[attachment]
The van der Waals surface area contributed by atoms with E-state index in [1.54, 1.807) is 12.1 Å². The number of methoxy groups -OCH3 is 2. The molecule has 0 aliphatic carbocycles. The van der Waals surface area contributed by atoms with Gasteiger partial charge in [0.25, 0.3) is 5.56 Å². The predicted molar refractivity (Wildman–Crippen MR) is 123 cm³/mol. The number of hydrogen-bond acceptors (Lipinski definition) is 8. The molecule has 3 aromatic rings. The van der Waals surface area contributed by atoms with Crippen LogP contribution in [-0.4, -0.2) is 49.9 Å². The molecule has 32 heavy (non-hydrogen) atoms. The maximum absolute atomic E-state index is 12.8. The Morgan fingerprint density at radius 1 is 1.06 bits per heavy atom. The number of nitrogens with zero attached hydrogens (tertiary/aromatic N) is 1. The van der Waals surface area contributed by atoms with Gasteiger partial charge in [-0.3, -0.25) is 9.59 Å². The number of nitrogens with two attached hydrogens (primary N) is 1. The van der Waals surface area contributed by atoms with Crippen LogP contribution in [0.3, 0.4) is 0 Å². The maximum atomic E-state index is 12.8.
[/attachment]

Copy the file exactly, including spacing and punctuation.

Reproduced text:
The van der Waals surface area contributed by atoms with E-state index in [1.54, 1.807) is 12.1 Å². The number of methoxy groups -OCH3 is 2. The molecule has 0 aliphatic carbocycles. The van der Waals surface area contributed by atoms with Gasteiger partial charge in [0.25, 0.3) is 5.56 Å². The predicted molar refractivity (Wildman–Crippen MR) is 123 cm³/mol. The number of hydrogen-bond acceptors (Lipinski definition) is 8. The molecule has 3 aromatic rings. The van der Waals surface area contributed by atoms with Crippen LogP contribution in [-0.4, -0.2) is 49.9 Å². The molecule has 32 heavy (non-hydrogen) atoms. The maximum absolute atomic E-state index is 12.8. The Morgan fingerprint density at radius 1 is 1.06 bits per heavy atom. The number of nitrogens with zero attached hydrogens (tertiary/aromatic N) is 1. The van der Waals surface area contributed by atoms with Gasteiger partial charge in [-0.3, -0.25) is 9.59 Å². The number of nitrogens with two attached hydrogens (primary N) is 1. The van der Waals surface area contributed by atoms with Crippen LogP contribution in [0.3, 0.4) is 0 Å². The maximum atomic E-state index is 12.8.